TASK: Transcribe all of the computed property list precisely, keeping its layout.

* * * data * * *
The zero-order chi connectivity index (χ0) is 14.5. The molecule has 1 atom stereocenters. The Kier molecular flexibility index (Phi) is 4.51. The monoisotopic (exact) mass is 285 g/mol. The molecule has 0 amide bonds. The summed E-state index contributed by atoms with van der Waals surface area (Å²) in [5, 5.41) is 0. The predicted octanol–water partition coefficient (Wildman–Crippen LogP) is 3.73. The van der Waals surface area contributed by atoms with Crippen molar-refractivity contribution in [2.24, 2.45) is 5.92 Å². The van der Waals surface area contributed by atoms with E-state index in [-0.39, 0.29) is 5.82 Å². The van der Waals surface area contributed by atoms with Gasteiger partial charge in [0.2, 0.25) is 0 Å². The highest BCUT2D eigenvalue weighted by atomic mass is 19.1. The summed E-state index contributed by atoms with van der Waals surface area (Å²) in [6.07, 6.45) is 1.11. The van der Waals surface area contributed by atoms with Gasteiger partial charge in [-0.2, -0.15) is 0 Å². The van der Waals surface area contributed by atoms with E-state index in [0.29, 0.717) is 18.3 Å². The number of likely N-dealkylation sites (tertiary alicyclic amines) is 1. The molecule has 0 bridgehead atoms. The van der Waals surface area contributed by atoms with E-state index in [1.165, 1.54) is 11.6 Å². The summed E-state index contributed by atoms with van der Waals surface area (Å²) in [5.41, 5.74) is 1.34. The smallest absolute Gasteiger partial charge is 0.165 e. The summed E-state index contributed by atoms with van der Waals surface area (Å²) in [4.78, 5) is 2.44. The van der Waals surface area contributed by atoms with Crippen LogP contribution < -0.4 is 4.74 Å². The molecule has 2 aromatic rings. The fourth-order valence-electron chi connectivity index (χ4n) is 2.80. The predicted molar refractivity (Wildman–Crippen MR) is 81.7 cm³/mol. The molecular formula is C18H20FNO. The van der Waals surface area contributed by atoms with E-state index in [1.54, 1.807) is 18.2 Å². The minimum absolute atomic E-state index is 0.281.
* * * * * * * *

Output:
The zero-order chi connectivity index (χ0) is 14.5. The molecule has 1 atom stereocenters. The Kier molecular flexibility index (Phi) is 4.51. The monoisotopic (exact) mass is 285 g/mol. The molecule has 0 amide bonds. The summed E-state index contributed by atoms with van der Waals surface area (Å²) in [5, 5.41) is 0. The predicted octanol–water partition coefficient (Wildman–Crippen LogP) is 3.73. The van der Waals surface area contributed by atoms with Crippen molar-refractivity contribution in [2.24, 2.45) is 5.92 Å². The van der Waals surface area contributed by atoms with E-state index in [-0.39, 0.29) is 5.82 Å². The van der Waals surface area contributed by atoms with Gasteiger partial charge in [0.2, 0.25) is 0 Å². The highest BCUT2D eigenvalue weighted by atomic mass is 19.1. The summed E-state index contributed by atoms with van der Waals surface area (Å²) in [6.07, 6.45) is 1.11. The van der Waals surface area contributed by atoms with Gasteiger partial charge in [-0.2, -0.15) is 0 Å². The van der Waals surface area contributed by atoms with E-state index in [0.29, 0.717) is 18.3 Å². The number of likely N-dealkylation sites (tertiary alicyclic amines) is 1. The molecule has 0 bridgehead atoms. The van der Waals surface area contributed by atoms with E-state index in [1.165, 1.54) is 11.6 Å². The summed E-state index contributed by atoms with van der Waals surface area (Å²) in [5.41, 5.74) is 1.34. The smallest absolute Gasteiger partial charge is 0.165 e. The summed E-state index contributed by atoms with van der Waals surface area (Å²) in [4.78, 5) is 2.44. The van der Waals surface area contributed by atoms with Crippen LogP contribution < -0.4 is 4.74 Å². The molecule has 2 aromatic rings. The fourth-order valence-electron chi connectivity index (χ4n) is 2.80. The predicted molar refractivity (Wildman–Crippen MR) is 81.7 cm³/mol. The molecular formula is C18H20FNO. The van der Waals surface area contributed by atoms with E-state index in [1.54, 1.807) is 18.2 Å². The minimum absolute atomic E-state index is 0.281.